A different H&W rate of $4.13 per hour is now applicable to employees performing work on contracts covered by Executive Order 13706 (“EO”). This EO mandated that certain federal contractors provide up to 56 hours of sick leave to employees. The second rate takes into account that the EO does not permit employers to count sick leave provided against the H&W benefit. For employers in Hawaii that provide health care coverage pursuant to the Hawaii Prepaid Health Care Act, the effective H&W contribution will be $1.91 per hour. Also, if the employer is providing benefits pursuant to the EO, the health and welfare contribution will be $1.63 per hour.
Each time the H&W rate increases, we get a number of questions regarding how to implement these new rates. It does not take long for word to spread that employees may be entitled to additional benefit monies. The most frequently asked questions are answered below.
1. Should I Increase H&W rates on all of my SCA contracts on August 1?
No. Although the new wage determinations will be issued by the DOL dated August 1st, the only H&W rate that is applicable to your contract is the rate that is on the wage determination incorporated into the government contract on which the employees are working. These new wage determinations are not effective until one is incorporated into your contract by modification.
2. When is the contracting officer required to incorporate the new wage determination?
Any new solicitation should include the new wage determinations effective August 1st. For pre-existing government contracts, the contracting officer should incorporate the new wage determination into your contract at the option year through the contract modification process. The contracting officer could choose to incorporate the new wage determination earlier, but this is rare.
3. Am I entitled to a price adjustment once the wage determination is incorporated?
Yes. FAR 52.222-43 should be included in your contract and entitles you to the difference between what you currently pay employees and what you will have to pay employees once the new wage determination becomes a part of your contract. You can also request any associated tax or insurance costs that increase.
4. Can I increase the rate now and get a price adjustment later when the correct wage determination is issued?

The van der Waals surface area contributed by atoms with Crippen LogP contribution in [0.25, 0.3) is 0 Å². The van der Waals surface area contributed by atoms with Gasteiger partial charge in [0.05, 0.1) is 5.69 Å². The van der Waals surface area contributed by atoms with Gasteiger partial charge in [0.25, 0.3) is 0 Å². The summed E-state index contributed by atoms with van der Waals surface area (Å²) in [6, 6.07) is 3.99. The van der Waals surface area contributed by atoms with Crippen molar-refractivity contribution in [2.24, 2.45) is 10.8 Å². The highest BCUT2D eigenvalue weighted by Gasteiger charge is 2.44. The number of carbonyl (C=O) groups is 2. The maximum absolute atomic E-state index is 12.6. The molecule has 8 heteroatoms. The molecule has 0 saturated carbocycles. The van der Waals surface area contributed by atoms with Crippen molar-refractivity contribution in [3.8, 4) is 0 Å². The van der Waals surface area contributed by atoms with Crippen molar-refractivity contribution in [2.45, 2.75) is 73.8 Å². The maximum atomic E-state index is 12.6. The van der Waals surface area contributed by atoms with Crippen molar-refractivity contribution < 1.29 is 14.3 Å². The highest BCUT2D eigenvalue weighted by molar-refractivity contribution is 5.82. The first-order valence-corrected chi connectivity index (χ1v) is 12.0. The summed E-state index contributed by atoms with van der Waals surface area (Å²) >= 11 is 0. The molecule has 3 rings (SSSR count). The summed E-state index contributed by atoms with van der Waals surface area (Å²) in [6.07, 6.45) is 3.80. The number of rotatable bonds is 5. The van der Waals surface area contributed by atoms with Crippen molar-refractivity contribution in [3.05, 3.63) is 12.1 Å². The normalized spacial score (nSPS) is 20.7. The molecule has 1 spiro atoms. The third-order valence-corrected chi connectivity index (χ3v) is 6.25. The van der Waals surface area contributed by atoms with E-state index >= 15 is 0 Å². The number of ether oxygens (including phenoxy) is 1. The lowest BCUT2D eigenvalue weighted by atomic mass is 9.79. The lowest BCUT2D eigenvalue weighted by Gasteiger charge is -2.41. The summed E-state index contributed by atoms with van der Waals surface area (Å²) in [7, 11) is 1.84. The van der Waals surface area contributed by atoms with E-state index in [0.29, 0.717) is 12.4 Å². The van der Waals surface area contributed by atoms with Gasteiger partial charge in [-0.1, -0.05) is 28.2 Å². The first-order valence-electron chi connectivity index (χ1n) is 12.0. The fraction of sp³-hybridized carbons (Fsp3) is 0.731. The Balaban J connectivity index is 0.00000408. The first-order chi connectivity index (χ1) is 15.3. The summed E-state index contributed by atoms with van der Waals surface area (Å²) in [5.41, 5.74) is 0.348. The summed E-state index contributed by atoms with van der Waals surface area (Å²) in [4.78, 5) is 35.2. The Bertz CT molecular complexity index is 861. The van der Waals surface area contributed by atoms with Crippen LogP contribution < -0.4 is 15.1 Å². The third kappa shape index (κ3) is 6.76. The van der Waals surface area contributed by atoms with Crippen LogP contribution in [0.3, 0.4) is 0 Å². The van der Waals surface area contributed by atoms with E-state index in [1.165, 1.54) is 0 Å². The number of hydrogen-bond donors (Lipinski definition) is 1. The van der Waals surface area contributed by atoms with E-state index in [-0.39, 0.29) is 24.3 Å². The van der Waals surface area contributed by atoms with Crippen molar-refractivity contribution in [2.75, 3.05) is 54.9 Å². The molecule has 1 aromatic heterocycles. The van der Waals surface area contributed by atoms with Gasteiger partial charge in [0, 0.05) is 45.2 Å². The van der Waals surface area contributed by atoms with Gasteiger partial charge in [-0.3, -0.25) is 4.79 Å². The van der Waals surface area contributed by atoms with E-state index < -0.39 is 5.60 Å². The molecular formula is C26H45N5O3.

This is not advisable. Many employers are sympathetic to employees who might complain that they are getting paid less than others in H&W. While contractors may go ahead and provide the increases, any increase you provide to employees prior to incorporation of the wage determination may invalidate eligibility for a price adjustment. Again, contractors may only recover the actual difference between what is paid to employees and what the new wage determination requires, not the difference between wage determinations. Therefore, if you are already paying employees $4.41 per hour at the time the contract is modified, there is no difference to recover.
5. We have not received a new wage determination in several years. What should we do?
Although it is not a contractor’s responsibility to alert the contracting officer that a new wage determination should be applied, there are times where it may be prudent to remind the contracting officer. As much as the DOL tries, sometimes contracting officers are not aware of updated wage determinations or it is forgotten. Alerting the contracting officer may help you avoid a disgruntled employee complaining to the DOL. The DOL ultimately has the authority to require the contracting officer update the new wage determination in a timely manner.
If you have any questions about the incorporation or price adjustment process, please make sure to call us or seek counsel to ensure you are not compromising your ability to recover these increases.
About the Author: Nichole Atallah is a partner and heads the Labor & Employment Law Group. She may be reached at email@example.com, or at (202) 857-1000.